“The outlook wasn’t brilliant for Mudville nine that day: / The score stood four to two, but with one inning more to play.”
Generations of Americans can place these lines as the opening for the classic “Casey at The Bat,” arguably the best sports poem ever written and still engaging the minds and hearts of fans young and old.
But who says there isn’t room for improvement? What if someone managed to snatch a spark of creative genius, throw it into the familiar poem, and breathe new life into it?
Writer Jesse Young did just that in his five-page mini-comic, Sunday at the Park. The comic was written in response to a writing challenge to write a five page story in which characters were placed in situations not normally associated with them. The characters? DC superheroes. The situation? A baseball game, DCU versus Marvel. And who’s at the bat? The man of steel, Superman. Can it really get any better than that?
Ernest Thayer’s poem is largely untouched by Young, and so manages to keep the original poetic spirit that so many know and love. The changes consist mostly of character names, like Flash Gordon, Green Lantern, Batman, and, of course, Superman. Other heroes, like the Hulk and Watchmen’s Rorschach, are also visible in the colorful artwork on the page.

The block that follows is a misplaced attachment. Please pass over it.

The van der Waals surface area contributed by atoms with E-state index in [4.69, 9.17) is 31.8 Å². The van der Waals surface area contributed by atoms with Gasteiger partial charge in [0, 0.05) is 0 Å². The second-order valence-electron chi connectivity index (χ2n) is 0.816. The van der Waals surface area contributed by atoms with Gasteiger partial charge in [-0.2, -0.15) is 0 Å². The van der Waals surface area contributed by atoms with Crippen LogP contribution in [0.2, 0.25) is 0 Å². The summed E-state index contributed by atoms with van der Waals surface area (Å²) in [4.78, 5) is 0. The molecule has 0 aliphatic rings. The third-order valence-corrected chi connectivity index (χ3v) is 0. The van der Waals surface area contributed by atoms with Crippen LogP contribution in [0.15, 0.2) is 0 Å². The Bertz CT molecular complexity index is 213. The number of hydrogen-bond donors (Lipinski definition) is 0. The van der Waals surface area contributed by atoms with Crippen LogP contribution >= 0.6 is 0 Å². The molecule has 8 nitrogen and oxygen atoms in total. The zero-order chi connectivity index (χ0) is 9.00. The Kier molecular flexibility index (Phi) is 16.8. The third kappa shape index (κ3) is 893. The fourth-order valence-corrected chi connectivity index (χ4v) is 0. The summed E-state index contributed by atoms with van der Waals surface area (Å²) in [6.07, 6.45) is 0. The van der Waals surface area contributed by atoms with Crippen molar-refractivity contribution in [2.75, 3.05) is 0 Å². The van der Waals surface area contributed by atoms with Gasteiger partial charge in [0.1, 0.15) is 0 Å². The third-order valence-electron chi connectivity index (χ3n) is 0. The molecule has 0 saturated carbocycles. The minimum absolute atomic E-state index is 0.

Sunday at the Park is a perfect match of artwork and poetry. Each page is delicately balanced between words and pictures to give a both smooth and energetic read. It’s always fun to see your favorite DC character make an appearance in something new, whether it’s in the spotlight or just in the background. It’s also fun to see an old classic poem reinterpreted in this fashion, with heroes you really care about and root for in the field.
Of course, the best part is near the end. There is a wide range of humor and action as Superman steps up to the plate, growing more serious with each strike. Will he do it?
“Somewhere men are laughing, somewhere children shout. / But there is no joy for DCU, the mighty Superman has struck out.”
Definitely a classic. Jesse Young’s comic can be reached here, as well as his own account of how such a perfect story came to be.